The Student News Site of University of Arizona

The Daily Wildcat

78° Tucson, AZ

The Daily Wildcat

The Daily Wildcat

 

Column: Castration humane way to prevent further abuse

A recent New York Daily News article reveals that “studies in Germany have shown about 3 percent of castrated offenders repeated their crimes. For those who didn’t undergo castration, the figure ranged from 46 percent to 75 percent.”

That should convince just about anyone of how profoundly humane surgical castration of convicted child rapists is. Sure, the government forcibly removing a body part from one of its citizens might be a bit uncomfortable for some people. That is understandable. But remember, this is a country that executes more people than most others.

Allowing the inevitable victims of the staggering figure of up to 75 percent of these sick people who are caught raping another child or more children (presumably some just get away with it, suggesting even more lives scarred) is much more inhumane.

I am sure life without testicles is just fine. I can’t imagine life in prison or even a long stint in prison and then living on parole, on the sex offender registry with little chance of gainful employment — and most importantly still suffering those unspeakable urges — is better than this common sense alternative for the offenders, either.

To legally encode and socially verify this patriarchal worship of the testicles is absurd. It is preventing countless children from being saved the rape or molestation they will inevitably face if we continue to value the masculine pride of men who have committed one of the most horrific crimes imaginable more than the victims.

In fact, it took the pleas of offenders to be offered this almost foolproof escape from their apparently overwhelming urges for a few states to offer surgical castration, for which they also offer more favorable sentencing as well. This is the right option.

Some will argue that, if castration isn’t even that horrible, why should we let these men get off relatively easy? The answer is that, first of all, we desperately need to move toward a greater focus on rehabilitation and less of an obsession on punishment.

More importantly, the approximately 15 to 25 times lower chance of more children being victimized per offender — again employing the figure from the aforementioned study — is a hell of a lot more important than these men spending a few more years in prison on our dime.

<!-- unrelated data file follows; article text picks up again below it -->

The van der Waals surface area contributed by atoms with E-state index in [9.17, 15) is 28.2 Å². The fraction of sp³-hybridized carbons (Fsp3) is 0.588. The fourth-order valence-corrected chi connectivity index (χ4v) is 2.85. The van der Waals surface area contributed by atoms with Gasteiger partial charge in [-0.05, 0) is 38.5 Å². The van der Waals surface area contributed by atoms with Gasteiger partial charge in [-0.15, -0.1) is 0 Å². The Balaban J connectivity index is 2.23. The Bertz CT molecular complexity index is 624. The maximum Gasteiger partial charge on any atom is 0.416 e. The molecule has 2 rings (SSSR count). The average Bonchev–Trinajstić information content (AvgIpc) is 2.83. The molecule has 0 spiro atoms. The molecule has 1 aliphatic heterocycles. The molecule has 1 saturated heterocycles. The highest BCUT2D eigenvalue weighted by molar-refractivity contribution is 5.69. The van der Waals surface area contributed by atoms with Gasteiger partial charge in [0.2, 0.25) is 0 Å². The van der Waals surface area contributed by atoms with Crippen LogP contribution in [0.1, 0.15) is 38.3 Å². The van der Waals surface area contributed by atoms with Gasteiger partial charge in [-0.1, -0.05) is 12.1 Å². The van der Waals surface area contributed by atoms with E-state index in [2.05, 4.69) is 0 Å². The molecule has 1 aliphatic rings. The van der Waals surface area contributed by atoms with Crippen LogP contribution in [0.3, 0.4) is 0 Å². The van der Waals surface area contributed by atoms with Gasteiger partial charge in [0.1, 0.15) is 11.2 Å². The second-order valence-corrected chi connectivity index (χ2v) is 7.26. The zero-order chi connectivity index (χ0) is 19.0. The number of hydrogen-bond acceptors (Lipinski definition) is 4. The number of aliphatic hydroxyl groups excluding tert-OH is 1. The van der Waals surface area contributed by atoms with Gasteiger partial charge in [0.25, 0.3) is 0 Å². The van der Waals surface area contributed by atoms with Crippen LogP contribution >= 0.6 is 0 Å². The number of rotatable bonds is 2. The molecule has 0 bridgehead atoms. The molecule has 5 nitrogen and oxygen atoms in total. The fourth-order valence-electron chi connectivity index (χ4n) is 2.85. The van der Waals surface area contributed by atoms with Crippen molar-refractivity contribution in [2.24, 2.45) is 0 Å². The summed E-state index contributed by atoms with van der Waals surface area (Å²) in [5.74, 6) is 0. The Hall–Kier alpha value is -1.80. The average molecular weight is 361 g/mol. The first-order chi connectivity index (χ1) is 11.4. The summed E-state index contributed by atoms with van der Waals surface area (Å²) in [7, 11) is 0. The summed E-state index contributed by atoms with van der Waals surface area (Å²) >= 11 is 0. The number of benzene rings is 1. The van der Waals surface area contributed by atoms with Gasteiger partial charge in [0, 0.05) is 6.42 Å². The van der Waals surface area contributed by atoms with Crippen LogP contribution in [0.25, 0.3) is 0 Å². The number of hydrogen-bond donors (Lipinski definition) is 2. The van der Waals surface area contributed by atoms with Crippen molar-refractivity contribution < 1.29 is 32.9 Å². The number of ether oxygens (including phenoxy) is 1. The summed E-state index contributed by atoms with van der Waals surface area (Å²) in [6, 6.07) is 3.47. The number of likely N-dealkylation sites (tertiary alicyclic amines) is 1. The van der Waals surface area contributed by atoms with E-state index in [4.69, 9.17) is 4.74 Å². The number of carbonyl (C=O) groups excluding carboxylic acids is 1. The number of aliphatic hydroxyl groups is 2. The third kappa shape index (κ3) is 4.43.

At the very least, surgical castration needs to be made available to those who want to drastically reduce their horrible urges.

In the states of California, Florida, Georgia, Iowa, Louisiana, Montana, Oregon, Texas and Wisconsin, laws passed in the last 20 years may cause chemical castration to be a requirement for repeat offenders, but “only Texas and Louisiana offer the option of cutting out the testes, where 95 percent of testosterone is produced,” according to the NY Daily News.

The former is a start, but surgical castration is obviously more effective, and chemical castration relies on offenders taking their medicine for the rest of their lives. Chemical castration offers no advantages other than pleasing squeamish policymakers who value balls way too much.

California has a new policy of paying for inmates’ gender-reassignment surgeries. If a doctor deems it absolutely necessary, we should be paying for prisoners’ healthcare. Yet, in that same state, child rapists are legally prohibited from consenting to the much simpler procedure of surgical castration.

Which, again, comes with the added benefit of massive reduction in convicted predators hurting more children. I am shocked and appalled that fact alone isn’t the determining factor. Incentivizing this behavior that strongly suggests that the offender has a real desire not to hurt another child with earlier parole will prevent many of these crimes.

Furthermore, states that have mandated chemical castration should replace it with mandatory surgical castration. If the former is to be taken for life and is supposed to affect the same reduction in testosterone and therefore the same side effects, any complaints of one being more “inhumane” than the other is an astoundingly weak-minded defense of the patriarchal worship of male genitalia. In the case of repeat child predators, that mindset really isn’t doing them or society any good and reflects an even worse failure to value a proven way to lower reoffending by child predators as much as 2,500 percent more than one’s desire not to think about something as icky as government-enforced surgical castration.


Follow Martin Forstrom on Twitter.


More to Discover
Activate Search